Polemical Graphics

I shop therefore I am. It’s possible that Barbara Kruger’s (b. 1945) witty recycling of Descartes’ “I think therefore I am” is even better known than the French philosopher’s words two centuries earlier. The now famous slogan appeared in a 1987 print emblazoned in Futura Bold Oblique typeface on a red-framed black-and-white found image – the artist’s trademark style. Where Descartes’ statement put the self at the centre of Western philosophical thought, Kruger (b. 1945) updated it in a critique of consumerism that, ironically, would pop up a few years later on the shopping bags of Barcelona’s Vinçon department store and in the branding of US skate label Supreme. 

A new book of Kruger’s work, published to accompany a retrospective exhibition planned at the Art Institute of Chicago but postponed due to the Covid pandemic, presents a tour de force of her work over five decades. In analogue paste ups from the 1980s through to the 2016 New York Magazine cover dubbing Donald Trump a “loser”, multi-channel videos and installations commissioned for this show, these bold works slice through the media noise, revealing how images and words collude to transmit ideological messages – and how they can be subverted.  

Communication is a world Kruger knows from the inside, having studied graphic design at the Parsons School of Design, landing her first job laying out pages for a women’s fashion magazine, Mademoiselle and working for 10 years as a designer and picture editor. She started making artworks in the late 1960s using textiles and weaving: a feminist reclaiming of craftwork. Gender, together with consumerism, was a theme that continued to shape her work. Her 1989 poster created for the Women’s March on Washington in support of abortion rights with the words “Your body is a battleground” has become an iconic artwork.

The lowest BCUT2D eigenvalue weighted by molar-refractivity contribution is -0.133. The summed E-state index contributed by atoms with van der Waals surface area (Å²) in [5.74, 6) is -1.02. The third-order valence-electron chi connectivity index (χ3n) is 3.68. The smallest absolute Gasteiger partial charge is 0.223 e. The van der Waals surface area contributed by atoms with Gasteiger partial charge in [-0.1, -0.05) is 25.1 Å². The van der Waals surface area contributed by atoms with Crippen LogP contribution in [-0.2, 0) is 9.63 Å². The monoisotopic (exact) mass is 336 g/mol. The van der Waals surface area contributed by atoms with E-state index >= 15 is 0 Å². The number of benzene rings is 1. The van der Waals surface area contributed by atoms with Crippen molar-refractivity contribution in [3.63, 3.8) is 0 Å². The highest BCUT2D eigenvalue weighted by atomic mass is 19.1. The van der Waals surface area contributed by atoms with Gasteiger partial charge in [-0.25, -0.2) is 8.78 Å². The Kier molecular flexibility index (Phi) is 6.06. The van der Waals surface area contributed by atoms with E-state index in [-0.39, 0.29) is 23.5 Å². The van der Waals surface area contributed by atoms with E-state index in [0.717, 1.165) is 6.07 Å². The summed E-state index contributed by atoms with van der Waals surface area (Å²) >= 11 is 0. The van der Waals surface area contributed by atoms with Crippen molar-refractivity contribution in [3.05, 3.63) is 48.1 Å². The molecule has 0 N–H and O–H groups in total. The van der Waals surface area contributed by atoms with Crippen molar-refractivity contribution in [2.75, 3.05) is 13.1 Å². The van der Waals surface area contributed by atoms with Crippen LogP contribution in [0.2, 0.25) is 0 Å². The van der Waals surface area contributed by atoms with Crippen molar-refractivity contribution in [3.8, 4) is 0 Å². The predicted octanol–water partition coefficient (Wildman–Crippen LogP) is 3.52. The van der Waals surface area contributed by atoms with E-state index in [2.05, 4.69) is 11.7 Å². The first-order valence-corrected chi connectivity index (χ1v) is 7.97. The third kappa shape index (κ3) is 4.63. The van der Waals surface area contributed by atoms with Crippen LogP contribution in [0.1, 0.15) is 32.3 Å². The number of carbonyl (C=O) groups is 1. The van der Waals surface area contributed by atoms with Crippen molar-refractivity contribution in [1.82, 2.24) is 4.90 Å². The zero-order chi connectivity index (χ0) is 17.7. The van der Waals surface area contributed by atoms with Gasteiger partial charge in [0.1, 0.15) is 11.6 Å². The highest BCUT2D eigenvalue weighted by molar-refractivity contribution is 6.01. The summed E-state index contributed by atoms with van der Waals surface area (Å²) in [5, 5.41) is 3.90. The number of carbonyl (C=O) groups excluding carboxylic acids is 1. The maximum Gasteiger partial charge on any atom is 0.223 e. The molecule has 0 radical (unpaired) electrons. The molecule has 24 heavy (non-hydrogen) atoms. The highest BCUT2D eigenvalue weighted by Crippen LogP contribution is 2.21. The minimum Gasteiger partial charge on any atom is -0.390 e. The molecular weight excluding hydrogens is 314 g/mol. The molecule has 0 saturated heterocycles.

“I try to be vigilant about the ways in which power is threaded through the everyday,” Kruger is quoted as saying in the book. With social media, this has become more complex. Influencers feed advertising into our consciousness, fake news infects Facebook feeds. Public spaces have been branded, universities commercialised. The government encourages us to spend as an act of citizenship, to eat out to help out. Consumption is so embedded into identity that it appears to be natural. Kruger’s work, as relevant as ever, continues to question this – inspiring a new generation of activists and artists to weaponise words and images for their own ends.


Barbara Kruger: Thinking of You. I Mean Me. I Mean You is published by DelMonico Books/Los Angeles County Museum of Art. Find out more here.

Words: Rachel Segal Hamilton.


Image Credits:
1. Barbara Kruger, Still from the video Untitled (No Comment), 2020, 3-channel video installation; color, sound; 9 min., 25 sec., courtesy of Sprüth Magers, and David Zwirner, New York, © Barbara Kruger, digital image courtesy of the artist.
2. Barbara Kruger, Artist rendering of Untitled (That’s the way we do it) (2011) at the Art Institute of Chicago, © Barbara Kruger, source photo courtesy of the Art Institute of Chicago.